Babies & Children
13 Sep 2018
Meet Eva and her mum Sashah
Sashah was 31 weeks pregnant when she was rushed by helicopter from Rotorua to Auckland with a ruptured uterus. After a touch and go few hours for both mum and baby, little Eva was delivered weighing just 1880grams. She was transferred immediately to Auckland City Hospital’s Neonatal Intensive Care Unit (NICU) where she would spend the next two weeks, followed by a further six weeks in Rotorua hospital.
It’s hard to imagine a more stressful start to Eva’s life, but despite her traumatic entry into the world, as the months went by Eva thrived. Sasha says Eva was smiley and happy, but noticed early on that she wasn’t as physically active as her other children had been. By 8-months old, Eva still wasn’t rolling, sitting or grabbing her feet. Initially they had thought this could just be because she was born premature, but Sashah had a niggling feeling there was more to it. Finally, after numerous visits to doctors and pediatricians, at 12-months old Sashah and her partner were told that it was likely that Eva had cerebal palsy. Shocked and scared, they struggled to make sense that their smiley little girl, who apart from not meeting some physical development milestones, could have such a diagnosis.
Eva is now nearly 18 months old and continues to be a smiley, chatty and very determined little girl, but their family’s life is now very different. To get the best outcomes for Eva, she needs intensive therapy several times a week, which is more than an hour away from their home. Sashah’s partner has had to stop work so he can take Eva to all her appointments as well as meet the needs of their other three children. Life on a single income is tough.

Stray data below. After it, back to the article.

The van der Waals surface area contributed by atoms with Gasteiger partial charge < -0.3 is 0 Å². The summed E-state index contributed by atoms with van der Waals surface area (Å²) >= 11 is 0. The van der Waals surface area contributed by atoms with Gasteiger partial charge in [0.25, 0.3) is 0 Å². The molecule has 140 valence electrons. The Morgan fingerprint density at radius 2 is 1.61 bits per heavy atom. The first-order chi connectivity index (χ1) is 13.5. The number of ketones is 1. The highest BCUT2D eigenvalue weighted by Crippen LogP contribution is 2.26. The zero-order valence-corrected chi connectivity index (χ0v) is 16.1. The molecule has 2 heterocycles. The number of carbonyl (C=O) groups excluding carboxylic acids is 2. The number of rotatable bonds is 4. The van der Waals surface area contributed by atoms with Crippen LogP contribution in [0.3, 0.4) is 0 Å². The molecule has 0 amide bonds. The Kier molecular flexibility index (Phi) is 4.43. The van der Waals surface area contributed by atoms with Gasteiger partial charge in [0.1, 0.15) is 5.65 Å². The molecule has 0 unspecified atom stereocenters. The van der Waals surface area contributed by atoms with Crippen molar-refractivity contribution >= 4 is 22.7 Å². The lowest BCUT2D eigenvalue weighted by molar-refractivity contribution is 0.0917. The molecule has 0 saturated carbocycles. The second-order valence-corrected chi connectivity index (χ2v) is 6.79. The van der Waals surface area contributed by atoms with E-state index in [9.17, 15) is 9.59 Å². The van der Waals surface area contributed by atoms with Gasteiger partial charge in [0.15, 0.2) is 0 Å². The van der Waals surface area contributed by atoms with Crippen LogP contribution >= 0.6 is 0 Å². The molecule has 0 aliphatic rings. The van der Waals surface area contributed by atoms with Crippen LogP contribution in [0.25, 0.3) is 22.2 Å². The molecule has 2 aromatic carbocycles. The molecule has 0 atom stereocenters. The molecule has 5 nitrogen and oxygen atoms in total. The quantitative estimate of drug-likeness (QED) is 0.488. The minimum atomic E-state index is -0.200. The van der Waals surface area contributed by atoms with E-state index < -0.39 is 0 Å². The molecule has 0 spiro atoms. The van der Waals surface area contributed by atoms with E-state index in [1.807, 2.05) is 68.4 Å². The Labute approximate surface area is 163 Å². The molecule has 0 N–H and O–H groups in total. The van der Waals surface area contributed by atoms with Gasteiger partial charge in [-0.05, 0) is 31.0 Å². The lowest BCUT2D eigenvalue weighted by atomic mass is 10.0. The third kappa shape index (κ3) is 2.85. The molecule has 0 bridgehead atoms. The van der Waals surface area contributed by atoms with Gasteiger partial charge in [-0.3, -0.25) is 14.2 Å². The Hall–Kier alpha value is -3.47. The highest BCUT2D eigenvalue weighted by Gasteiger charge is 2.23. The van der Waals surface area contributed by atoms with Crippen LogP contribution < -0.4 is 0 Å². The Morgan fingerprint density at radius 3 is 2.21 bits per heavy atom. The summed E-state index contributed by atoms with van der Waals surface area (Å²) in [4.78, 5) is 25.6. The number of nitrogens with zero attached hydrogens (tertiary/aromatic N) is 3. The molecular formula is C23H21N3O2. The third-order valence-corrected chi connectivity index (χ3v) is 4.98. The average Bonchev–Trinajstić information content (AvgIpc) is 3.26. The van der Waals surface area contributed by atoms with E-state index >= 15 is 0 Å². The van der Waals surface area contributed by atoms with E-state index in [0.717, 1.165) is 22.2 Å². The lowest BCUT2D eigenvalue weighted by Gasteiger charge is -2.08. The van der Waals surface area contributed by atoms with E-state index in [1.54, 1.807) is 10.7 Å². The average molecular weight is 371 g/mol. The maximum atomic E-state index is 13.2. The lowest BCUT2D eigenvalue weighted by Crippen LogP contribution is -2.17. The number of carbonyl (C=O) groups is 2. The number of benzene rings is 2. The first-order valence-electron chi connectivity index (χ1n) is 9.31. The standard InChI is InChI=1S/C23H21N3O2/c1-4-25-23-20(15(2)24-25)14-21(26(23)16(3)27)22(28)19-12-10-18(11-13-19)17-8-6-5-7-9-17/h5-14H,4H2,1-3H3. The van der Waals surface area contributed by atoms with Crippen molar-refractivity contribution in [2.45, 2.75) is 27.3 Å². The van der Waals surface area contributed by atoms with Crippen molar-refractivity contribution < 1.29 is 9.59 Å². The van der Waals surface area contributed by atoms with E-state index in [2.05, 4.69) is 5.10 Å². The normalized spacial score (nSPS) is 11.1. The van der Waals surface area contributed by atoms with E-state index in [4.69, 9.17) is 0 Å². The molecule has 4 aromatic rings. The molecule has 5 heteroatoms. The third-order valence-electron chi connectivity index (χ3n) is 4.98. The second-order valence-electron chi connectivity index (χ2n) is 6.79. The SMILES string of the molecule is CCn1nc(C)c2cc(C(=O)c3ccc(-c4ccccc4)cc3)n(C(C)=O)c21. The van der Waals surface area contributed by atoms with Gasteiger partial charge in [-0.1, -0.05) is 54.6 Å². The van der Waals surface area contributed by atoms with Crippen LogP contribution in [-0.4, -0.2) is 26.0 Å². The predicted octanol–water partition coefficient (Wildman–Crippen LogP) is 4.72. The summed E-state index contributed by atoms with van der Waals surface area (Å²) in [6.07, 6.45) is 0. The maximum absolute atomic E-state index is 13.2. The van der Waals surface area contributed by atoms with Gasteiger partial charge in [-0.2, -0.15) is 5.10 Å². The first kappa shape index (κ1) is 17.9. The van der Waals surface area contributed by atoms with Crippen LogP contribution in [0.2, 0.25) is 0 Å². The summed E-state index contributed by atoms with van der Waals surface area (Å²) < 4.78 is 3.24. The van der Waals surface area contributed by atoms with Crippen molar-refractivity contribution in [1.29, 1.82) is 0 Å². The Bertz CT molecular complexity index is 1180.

Sashah says they are making sense of their new world the best they can, but says that what families desperately need is more support. “We would be lost without the support of the CP Society and the programmes they provide. It has been so wonderful to be able to access a support network, because otherwise families like ours have to go it alone. It can be lonely and scary.
Do you have a story you would like to share with us? We would like to share more stories from our members about their journey with CP. Please email these through to our Family Support Manager, Gemma Overton on firstname.lastname@example.org